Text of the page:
Death by Wireless Key Fob

It has long been observed that technology is generally neutral. If used wisely and with caution it can make work more efficient, life more convenient, and even save lives. But if used recklessly it can be a diabolical source of destruction and death.

The latest illustration of this truism is the wireless key fob that has recently been introduced to enable car owners to turn the power on or off with the push of a button, rather than the mechanical turning of a key.

One morning last year, Fred Schaub drove his Toyota RAV4 into the garage attached to his Florida home and went into the house with the key fob, evidently thinking the power was off. A little over 24 hours later, he was found dead from the carbon monoxide that seeped into his home while he was asleep.

“After 75 years of driving, my father thought that when he took the key with him when he left the car, the car would be off,” said his son Doug.

Since 2006, more than two dozen people have succumbed to carbon dioxide poisoning in similar incidents in the U.S. involving the wireless fobs. Dozens of others have been injured, some left with brain damage.

We are not experts in wireless technology; but it would seem that the folks who invented the keyless ignition could also invent one with a safety feature that could avert these tragedies. Perhaps a warning light or a beep to alert the driver when the power is left on for a certain amount of time while the car is stationary.

In fact, the experts think so too. The means for such a solution exists. In 2011, the Society of Automotive Engineers recommended, among other ideas, a series of beeps to indicate that cars were still running without the key fob in or near the car, and with a capability to shut the engine off automatically.

Clearly, it can be done. So why hasn’t the industry implemented the recommendation?

Prohibitive cost? No.

The National Highway Traffic Safety Administration (NHTSA) determined that a software adaptation could be introduced for a few cents per vehicle. A small price to pay for a life-saving feature (and which, in any case, would likely be passed on to the consumer).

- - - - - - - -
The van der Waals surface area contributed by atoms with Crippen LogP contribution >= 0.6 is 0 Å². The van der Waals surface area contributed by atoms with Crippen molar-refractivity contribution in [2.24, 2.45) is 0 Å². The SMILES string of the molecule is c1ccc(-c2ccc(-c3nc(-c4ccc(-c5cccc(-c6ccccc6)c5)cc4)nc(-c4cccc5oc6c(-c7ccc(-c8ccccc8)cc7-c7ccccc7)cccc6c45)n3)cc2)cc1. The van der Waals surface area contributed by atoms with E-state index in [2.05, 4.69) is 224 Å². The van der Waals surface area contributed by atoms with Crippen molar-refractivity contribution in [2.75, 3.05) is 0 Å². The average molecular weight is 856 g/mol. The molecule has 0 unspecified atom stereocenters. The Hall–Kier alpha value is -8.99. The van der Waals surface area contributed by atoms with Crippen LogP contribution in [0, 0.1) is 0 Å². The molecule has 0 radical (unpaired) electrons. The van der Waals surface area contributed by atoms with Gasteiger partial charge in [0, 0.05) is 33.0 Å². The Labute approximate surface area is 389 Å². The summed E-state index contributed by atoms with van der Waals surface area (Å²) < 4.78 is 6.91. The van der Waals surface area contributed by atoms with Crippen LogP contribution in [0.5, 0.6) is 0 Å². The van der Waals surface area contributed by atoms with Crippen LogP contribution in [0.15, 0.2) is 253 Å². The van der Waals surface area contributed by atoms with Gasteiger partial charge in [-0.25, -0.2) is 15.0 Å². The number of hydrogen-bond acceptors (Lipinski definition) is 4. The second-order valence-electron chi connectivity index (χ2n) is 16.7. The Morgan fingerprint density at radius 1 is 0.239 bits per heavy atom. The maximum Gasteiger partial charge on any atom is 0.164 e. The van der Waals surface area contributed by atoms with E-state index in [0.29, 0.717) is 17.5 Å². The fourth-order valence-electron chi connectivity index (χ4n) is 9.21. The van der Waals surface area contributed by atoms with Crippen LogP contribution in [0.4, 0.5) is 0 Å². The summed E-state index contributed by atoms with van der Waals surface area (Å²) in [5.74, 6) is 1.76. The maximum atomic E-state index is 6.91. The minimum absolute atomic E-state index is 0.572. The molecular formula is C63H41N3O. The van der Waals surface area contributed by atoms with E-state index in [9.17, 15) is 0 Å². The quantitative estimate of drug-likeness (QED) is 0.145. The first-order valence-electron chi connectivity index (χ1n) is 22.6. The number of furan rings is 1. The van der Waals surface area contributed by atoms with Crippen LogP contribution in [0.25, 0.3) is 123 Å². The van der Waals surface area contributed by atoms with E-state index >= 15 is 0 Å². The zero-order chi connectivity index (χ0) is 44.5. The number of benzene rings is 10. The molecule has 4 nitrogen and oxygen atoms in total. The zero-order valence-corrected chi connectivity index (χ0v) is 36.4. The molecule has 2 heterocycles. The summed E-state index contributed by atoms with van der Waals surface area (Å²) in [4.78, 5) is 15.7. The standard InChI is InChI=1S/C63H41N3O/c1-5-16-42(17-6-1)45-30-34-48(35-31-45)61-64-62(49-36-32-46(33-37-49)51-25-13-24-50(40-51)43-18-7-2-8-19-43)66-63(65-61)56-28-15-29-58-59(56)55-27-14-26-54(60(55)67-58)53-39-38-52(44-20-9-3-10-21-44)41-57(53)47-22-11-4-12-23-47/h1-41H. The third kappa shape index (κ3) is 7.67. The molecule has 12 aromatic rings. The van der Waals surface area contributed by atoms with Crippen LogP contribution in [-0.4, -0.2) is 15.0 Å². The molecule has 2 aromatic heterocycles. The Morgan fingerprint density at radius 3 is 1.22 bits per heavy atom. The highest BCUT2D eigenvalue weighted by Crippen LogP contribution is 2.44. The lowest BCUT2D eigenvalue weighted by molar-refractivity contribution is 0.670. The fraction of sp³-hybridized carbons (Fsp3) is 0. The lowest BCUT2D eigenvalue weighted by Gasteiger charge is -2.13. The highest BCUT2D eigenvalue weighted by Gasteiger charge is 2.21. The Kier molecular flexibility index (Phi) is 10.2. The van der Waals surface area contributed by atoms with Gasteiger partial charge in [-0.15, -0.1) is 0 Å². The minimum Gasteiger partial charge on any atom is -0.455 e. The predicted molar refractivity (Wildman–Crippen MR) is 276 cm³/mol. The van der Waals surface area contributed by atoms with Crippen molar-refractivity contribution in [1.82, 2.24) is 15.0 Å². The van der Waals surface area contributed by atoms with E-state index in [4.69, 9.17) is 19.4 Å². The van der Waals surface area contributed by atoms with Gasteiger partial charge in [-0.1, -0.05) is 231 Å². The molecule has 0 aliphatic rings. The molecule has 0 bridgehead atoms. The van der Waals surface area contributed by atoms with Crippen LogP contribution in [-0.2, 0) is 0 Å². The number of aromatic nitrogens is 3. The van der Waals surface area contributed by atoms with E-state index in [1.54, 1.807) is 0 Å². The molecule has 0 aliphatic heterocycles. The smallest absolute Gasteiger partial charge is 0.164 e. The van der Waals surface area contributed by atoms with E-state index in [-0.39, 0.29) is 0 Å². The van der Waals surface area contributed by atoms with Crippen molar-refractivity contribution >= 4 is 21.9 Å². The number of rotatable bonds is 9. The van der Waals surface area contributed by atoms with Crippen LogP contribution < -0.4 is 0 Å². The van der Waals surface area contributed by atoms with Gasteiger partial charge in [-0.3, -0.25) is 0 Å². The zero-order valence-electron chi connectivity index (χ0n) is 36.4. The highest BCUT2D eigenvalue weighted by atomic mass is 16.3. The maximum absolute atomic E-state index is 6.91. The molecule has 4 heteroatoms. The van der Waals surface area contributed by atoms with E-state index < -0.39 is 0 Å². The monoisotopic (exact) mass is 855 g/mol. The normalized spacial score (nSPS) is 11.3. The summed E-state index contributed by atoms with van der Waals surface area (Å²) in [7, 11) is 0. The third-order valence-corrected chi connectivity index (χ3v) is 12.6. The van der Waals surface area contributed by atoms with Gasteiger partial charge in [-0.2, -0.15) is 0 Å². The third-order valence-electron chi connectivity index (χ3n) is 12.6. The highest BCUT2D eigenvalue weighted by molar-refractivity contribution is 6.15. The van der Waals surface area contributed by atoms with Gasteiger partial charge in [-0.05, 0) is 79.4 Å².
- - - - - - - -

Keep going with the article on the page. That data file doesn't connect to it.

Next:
No, the reason such action has not been taken is because the auto industry opposes a regulation requiring it. So the safety feature remains voluntary. And, as one might expect, that means that some companies install the feature while others do not.

Ford, for example, deserves credit for having made the needed adaptation. Its keyless vehicles have an automatic engine turn off after 30 minutes of idling if the key fob is not in the vehicle.

Toyota, mentioned in the Schaub case above, is of course one of those who do not. Their vehicles have been involved in about half of the deaths and injuries identified in research conducted by The New York Times.

In its defense, Toyota says its keyless ignition system “meets or exceeds all relevant federal safety standards.”

That is true. But it is only true because car companies like Toyota have fought off a higher standard.

As John Uustal, a Florida-based lawyer involved in two keyless ignition cases, observed, “You can’t trust car corporations to police themselves. There’s no adequate punishment.”

The recalcitrance of the car companies is outrageous. According to an NHTSA estimate, the price of compliance would be less than $500,000 a year in software coding for millions of keyless vehicles.

“Preventing even one serious injury over three years would make the proposed rule cost-beneficial,” it said.

It is hard to disagree with that assessment. Indeed, it is hard to fathom the attitude of the car companies that have not made the change.

In general, one can sympathize with corporations that must contend with endlessly proliferating regulations. It’s hard to do business with the government constantly looking over your shoulder, piling rule upon rule — not all of them sensible or fair — and then penalizing you for not following the rules.

But here is a rule that seems eminently sensible and fair. Some companies have already taken it upon themselves voluntarily. With lives at stake, it would also seem sensible and fair to make the rest do so as well, even if it means yet another federal regulation.

In the meantime, car owners with wireless key fobs have to unlearn old habits and be more careful about shutting off power when they leave the vehicle.

Either that, or choose a car that doesn’t have the new technology. Is turning a key with your hand such a big deal? What price convenience?